As many as four shipping container securitizations are in the pipeline for this year.

According to market sources, ABN Amro is close to bringing a $75 million deal for Gold Container Corp., which should close by the end of this month.

Gold Container is the U.S. subsidiary of The Touax Group, a France-based container and railcar-leasing corporation. The deal will be offered in two parts - a senior and a subordinate tranche - with a combined value in excess of $75 million.

Financial Security Assurance is rumored to be wrapping the deal, although FSA would only confirm that it is looking at the asset class. ABN also declined to comment.

Textainer and Interpool, both of which are U.S.-headquartered companies, are also scheduled to bring deals this year. Textainer's deal should hit the market sometime before summer. Further details were unavailable.

Though not technically a shipping container deal, Interpool will securitize the lease-streams associated with shipping chassises, or the chassises that shipping containers are set onto off-loaded from the freightliners.

Interpool closed a $280 million warehouse facility with a lender last July, which will be taken to the term market.

One source said that Triton Containers, which hit the market with a $300 million container deal last fall, could be back in the market before the end of the year. Triton's 2000 deal was associated with the revenue streams derived from approximately 200,000 containers.

First Union was the lead manager on Triton, and had provided the company with a warehouse facility prior to securitization. MBIA wrapped the deal.

According to FU, the bank is currently working on at least two container transactions, though the bank would not name the issuers. One shipping container industry executive said that, between financing these companies and underwriting their deals, First Union is involved in 90% of the industry's transactions.

"It's an industry that we have been very familiar with, both from a lending perspective and a structured finance perspective, for about 15 years," said Leah Torstrick, a director at First Union.

MBIA classifies shipping containers as operating assets, in line with railcars, and chassis. Currently MBIA is working on a railcar deal and a chassis deal, presumably Interpool, though MBIA would not confirm it.

Apart from Triton, MBIA has played a role in a number of private operating asset transactions, and continues pursuing the shipping containers.

"One of the things we like about the container industry is that, with the research we've done since 1995, we feel that we understand the drivers in it," said Lorraine Barg, a vice president at MBIA.

According to Barg, marine cargo containers represent a worldwide investment of more than $30 billion, not including the billions that are invested in higher-capacity ships, or the countries that are re-dredging ports to accommodate them.

"We take comfort from the fact that there's too much money wrapped up in the industry for anything in the near future - and by that I mean 20 to 30 years - to happen in this industry that would threaten MBIA's investment," Barg said. "Everybody has too much invested in it. They can't afford for there to be a complete change in the way goods are shipped around the world."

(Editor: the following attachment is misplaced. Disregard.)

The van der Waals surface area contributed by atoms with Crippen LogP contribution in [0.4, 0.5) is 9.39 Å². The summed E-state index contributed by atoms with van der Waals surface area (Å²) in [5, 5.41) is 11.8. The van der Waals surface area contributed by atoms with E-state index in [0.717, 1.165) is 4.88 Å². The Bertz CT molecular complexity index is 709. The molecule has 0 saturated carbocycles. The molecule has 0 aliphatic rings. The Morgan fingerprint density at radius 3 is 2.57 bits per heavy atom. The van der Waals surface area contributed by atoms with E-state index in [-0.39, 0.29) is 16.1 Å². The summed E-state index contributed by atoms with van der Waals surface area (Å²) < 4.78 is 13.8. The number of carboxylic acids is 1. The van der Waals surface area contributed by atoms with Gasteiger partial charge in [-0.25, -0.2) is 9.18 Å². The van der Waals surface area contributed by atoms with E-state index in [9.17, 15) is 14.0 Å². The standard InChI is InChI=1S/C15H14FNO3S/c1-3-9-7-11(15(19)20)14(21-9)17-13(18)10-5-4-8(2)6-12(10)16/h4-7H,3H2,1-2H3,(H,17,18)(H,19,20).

Some of the container leasing companies finance themselves through the asset-backed commercial paper market on a wrapped basis, a rating agency source said.

The deals are considered hard asset securitizations, in that there is very little correlation between the book value of the assets and the cashflow coming off the leases.

"In a normal leasing deal, you'd simply present value the stream of lease cashflows over the life of the leases, and that's what you'd lend against," Barg said. "With these deals, you have to re-lease the containers over the life of the deal in order to generate sufficient cashflow, and that's where the uncertainty comes in. So what do you lend against? You lend against the hard asset value, and you take comfort from the operating company's historical success in releasing."

Because of this, the deals are equipped with their share of servicer risk, in that the servicer must continually mine the cashflows. From a rating agency perspective, it's difficult to remove the corporate credit from the rating on the deal.

A challenge for these companies is that the flow of import into the United States is far greater than the export. Most of the containers are built and shipped out of Asia, and, as the containers cost between $800 and $1500, it can be cheaper to buy them new than to ship them empty. Moreover, there can sometimes be a storage fee associated with a container between leases.

Interestingly, there's a decent used market for shipping containers. Once the containers live out their useful "marine life," there is a market of interested parties including construction companies (for dumpsters or bins) and supermarkets (for temporary inventory storage).

Further, there is a definable bottom end to the resale value, because the containers, typically weighing in the two ton range, can always be melted and sold as raw steel.

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